Originally published September 2 2015
Omega-3 supplements continue to prevent psychological disorders up to 7 years after patients stop taking them
by David Gutierrez, staff writer
(NaturalNews) The psychiatric benefits of short-term omega-3 supplementation could last for years afterward. This is the suggestion made by a study conducted by researchers from the University of Melbourne and the Medical University of Vienna and published in the journal Nature Communications on August 11.
The researchers followed up on a study in which young people at ultra-high risk of schizophrenia were given omega-3 supplements for 12 weeks. The original study found that people in the omega-3 group who developed schizophrenia did so an average of a year later than people who had been given a placebo.
In the new study, researchers found that even seven years later, the people in the omega-3 group were significantly less likely to have developed schizophrenia than those in the placebo group.
Cuts schizophrenia rate 75 percentOmega-3s are a family of essential fatty acids that are known to play an important role in the development and function of the nervous system, including the brain. Prior studies have linked omega-3 deficiencies to a variety of mental health problems. Omega-3s have also showed promise as a treatment for anxiety and depression, and low levels have been linked with an increased risk of schizophrenia. People with schizophrenia have been shown to have low levels of both omega-3s and omega-6s in their cell membranes.
In the new study, the researchers found that only 10 percent of the people who had participated in the 12-week omega-3 trial developed schizophrenia over the following seven years. In contrast, nearly 40 percent of those in the placebo group developed schizophrenia in that time.
"We show that omega-3 significantly reduced the risk of progression to psychotic disorder during the entire follow-up period," the researchers wrote.
Omega-3s help the brain developThe researchers could not explain exactly how omega-3 supplementation might prevent schizophrenia seven years later, but they did discuss several possibilities. They noted that the brain's neural circuitry has "several critical periods of development" during which interventions such as omega-3 supplementation might influence the way in which the brain's connections are formed. Adolescence might be such a "critical period" for the development of schizophrenia, and providing a boost of omega-3s at this time might stop the processes that lead to the development of psychosis, instead shunting the brain onto a healthier developmental path.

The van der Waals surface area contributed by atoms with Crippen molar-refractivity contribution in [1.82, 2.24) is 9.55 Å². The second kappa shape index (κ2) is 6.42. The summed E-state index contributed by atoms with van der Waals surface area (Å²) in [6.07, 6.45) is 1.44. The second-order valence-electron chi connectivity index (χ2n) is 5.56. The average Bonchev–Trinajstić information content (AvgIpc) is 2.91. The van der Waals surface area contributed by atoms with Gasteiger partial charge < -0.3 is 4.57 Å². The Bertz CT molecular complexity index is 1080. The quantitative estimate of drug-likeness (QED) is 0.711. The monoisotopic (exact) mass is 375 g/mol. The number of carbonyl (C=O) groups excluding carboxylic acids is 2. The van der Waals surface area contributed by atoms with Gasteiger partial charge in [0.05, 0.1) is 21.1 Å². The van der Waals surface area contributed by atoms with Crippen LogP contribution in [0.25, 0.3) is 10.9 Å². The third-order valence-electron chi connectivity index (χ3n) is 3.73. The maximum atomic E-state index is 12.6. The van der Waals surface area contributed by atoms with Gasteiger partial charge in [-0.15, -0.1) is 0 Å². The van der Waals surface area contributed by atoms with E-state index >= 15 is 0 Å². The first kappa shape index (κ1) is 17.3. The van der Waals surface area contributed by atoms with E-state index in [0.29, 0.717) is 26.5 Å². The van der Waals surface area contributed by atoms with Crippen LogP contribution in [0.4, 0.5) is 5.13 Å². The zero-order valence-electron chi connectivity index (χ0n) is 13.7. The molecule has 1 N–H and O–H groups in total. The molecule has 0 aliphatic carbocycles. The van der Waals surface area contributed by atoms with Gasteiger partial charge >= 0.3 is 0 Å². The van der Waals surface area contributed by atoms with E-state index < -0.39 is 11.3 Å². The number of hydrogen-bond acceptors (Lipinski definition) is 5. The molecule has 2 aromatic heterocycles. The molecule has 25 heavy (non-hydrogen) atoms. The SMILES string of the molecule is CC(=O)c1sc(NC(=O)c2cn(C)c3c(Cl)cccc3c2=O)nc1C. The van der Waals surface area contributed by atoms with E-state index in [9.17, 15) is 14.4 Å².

Two recent studies in animals provide some support for this hypothesis. One study found that when rats with brain lesions were treated with an antioxidant during adolescence, they did not develop the structural brain defects seen in untreated adult rats. In addition to the brain defects, the untreated adult rats developed behavioral and electrophysiological changes comparable to those seen in schizophrenia.
"Adolescence may therefore be a critical developmental stage in which pathophysiological conditions (for example, oxidative stress) can affect the developing brain, but at the same time it may also provide a window of opportunity for preventive intervention," the Melbourne and Vienna researchers wrote.
The second study found that when rats were deprived of dietary omega-3s, levels of the neurotransmitter dopamine changed in their brains. Among adolescent rats, dopamine levels dropped. Among adult rats, however, the levels actually increased.
Humans at ultra-high risk of schizophrenia have elevated dopamine levels in the brain. The findings suggest that omega-3 supplementation during adolescence might prevent dopamine levels from becoming elevated, thereby halting one of the processes that leads to the development of schizophrenia in adulthood.
Although the study was too small to recommend omega-3 supplementation for schizophrenia prevention, the researchers noted that omega-3-rich fish oil "has no clinically relevant side effects" and that greater intake is therefore unlikely to cause any harm.
Approximately one percent of the population suffers from schizophrenia, which is characterized by hallucinations and delusions. The disease has a very strong genetic component, but it is also known to be influenced by environmental factors. It currently has no cure.
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